Vicki C. Jackson, Thurgood Marshall Professor of Constitutional Law at Harvard, and an expert in constitutional law, federalism, and gender equality, has been elected a member of the American Academy of Arts and Sciences.
“Vicki’s superb expertise in comparative constitutional law, federalism, gender and the law, federal courts, and the United States Supreme Court reflects her special combination of meticulous care and reflective engagement with lawyers, judges, and theorists around the world,” said Harvard Law School Dean Martha Minow. “This selection reflects the high esteem in which she is held among distinguished scholars and lawyers, and it’s an honor so well deserved.”
Members of the 2014 class include winners of the Nobel Prize; the Wolf Prize; the Pulitzer Prize; National Medal of the Arts; MacArthur, Guggenheim, and Fulbright Fellowships; and Grammy, Emmy, Oscar, and Tony Awards.
Jackson has been teaching at HLS since 2011, when she was also named the school’s first Thurgood Marshall Professor of Constitutional Law. Prior to joining the Harvard Law School faculty, she was the Carmack Waterhouse Professor of Constitutional Law at the Georgetown University Law Center.
She has written two books with HLS Professor Mark Tushnet: a coursebook, Comparative Constitutional Law (Foundation Press, 2d ed. 2006) and an edited collection of scholarly essays, Defining the Field of Comparative Constitutional Law (Praeger, 2002). The third edition of Comparative Constitutional Law is forthcoming later this year. Her other books include Constitutional Engagement in a Transnational Era (Oxford University Press, 2010), Federal Courts Stories (co-editor with Judith Resnik, Thomson Reuters/Foundation Press, 2010), and Inside the Supreme Court: The Institution and Its Procedures (co-author with Susan Low Bloch and Thomas G. Kattenmaker, West, 2d ed. 2008). Jackson has served as an Articles Editor for I.Con, the International Journal of Constitutional Law, and is now on its Board of Advisors. She has been published in the Harvard Law Review, Yale Law Journal and Georgetown Law Journal, among many other scholarly journals and publications.
Last year, Jackson was appointed as an amicus curiae by the U.S. Supreme Court in United States v. Windsor, and asked to argue that the government’s agreement with the court below that the DOMA [Defense of Marriage Act] statute was unconstitutional deprived the Supreme Court of jurisdiction and that the Bipartisan Legal Advisory Group of the U.S. House of Representatives lacked standing in the case.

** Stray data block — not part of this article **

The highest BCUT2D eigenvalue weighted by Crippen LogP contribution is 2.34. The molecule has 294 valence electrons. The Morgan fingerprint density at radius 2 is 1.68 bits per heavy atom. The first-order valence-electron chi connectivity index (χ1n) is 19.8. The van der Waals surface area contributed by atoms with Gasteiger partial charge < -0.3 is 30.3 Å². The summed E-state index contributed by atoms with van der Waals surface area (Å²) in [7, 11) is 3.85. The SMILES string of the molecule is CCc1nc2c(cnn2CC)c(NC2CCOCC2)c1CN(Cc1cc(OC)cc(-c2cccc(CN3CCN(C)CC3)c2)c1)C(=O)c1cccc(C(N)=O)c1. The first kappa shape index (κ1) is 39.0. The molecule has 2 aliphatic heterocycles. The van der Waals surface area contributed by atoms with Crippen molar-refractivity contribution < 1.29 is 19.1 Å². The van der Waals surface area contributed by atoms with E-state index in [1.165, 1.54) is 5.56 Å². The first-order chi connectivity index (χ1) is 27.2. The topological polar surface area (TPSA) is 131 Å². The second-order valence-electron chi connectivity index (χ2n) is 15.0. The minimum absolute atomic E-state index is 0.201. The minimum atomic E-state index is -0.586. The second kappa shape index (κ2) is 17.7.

Prior to joining the Georgetown faculty, Jackson was an associate and then partner at the firm of Rogovin, Huge & Lenzner in Washington, D.C. She also served as a law clerk to U.S. Supreme Court Justice Thurgood Marshall; to Judge Murray Gurfein, U.S. Court of Appeals, Second Circuit; and to Judge Morris Lasker, U.S. District Court, Southern District of New York. Jackson holds a B.A. summa cum laude, from Yale College, where she was Phi Beta Kappa and majored in history. She earned her J.D. from Yale Law School, where she was an editor of the Yale Law Journal.
The American Academy of Arts and Sciences, based in Cambridge, Mass., is one of the nation’s most prestigious honorary societies and a leading center for independent policy research. Members contribute to Academy publications and studies of science and technology policy, energy and global security, social policy and American institutions, the humanities and culture, and education.
Other members of the HLS faculty who have been selected as fellows in previous years, include Lucian Bebchuk LL.M. ’80 S.J.D. ’84, Victor Brudney, Robert Clark ’72, Richard Fallon, Roger Fisher LL.B. ’48, Charles Fried, Mary Ann Glendon, Jack Goldsmith, Annette Gordon-Reed ’84, Charles Haar LL.B. ’48, Morton Horwitz LL.B. ’67, Elena Kagan ’86, Benjamin Kaplan, Louis Kaplow ’81, Duncan Kennedy, Randall Kennedy, Michael Klarman, John F. Manning `85, Daniel Meltzer ’75, Frank Michelman LL.B. ’60, Martha Minow, Robert Mnookin LL.B. ’68, Gerald L. Neuman ’80, Mark Roe ’75, Steven Shavell, William Stuntz , Cass Sunstein ’78 , Laurence Tribe ’66, Mark Tushnet, Roberto Mangabeira Unger LL.M. ’70 S.J.D. ’76, Adrian Vermeule ’93, Elizabeth Warren, and David Wilkins ’80.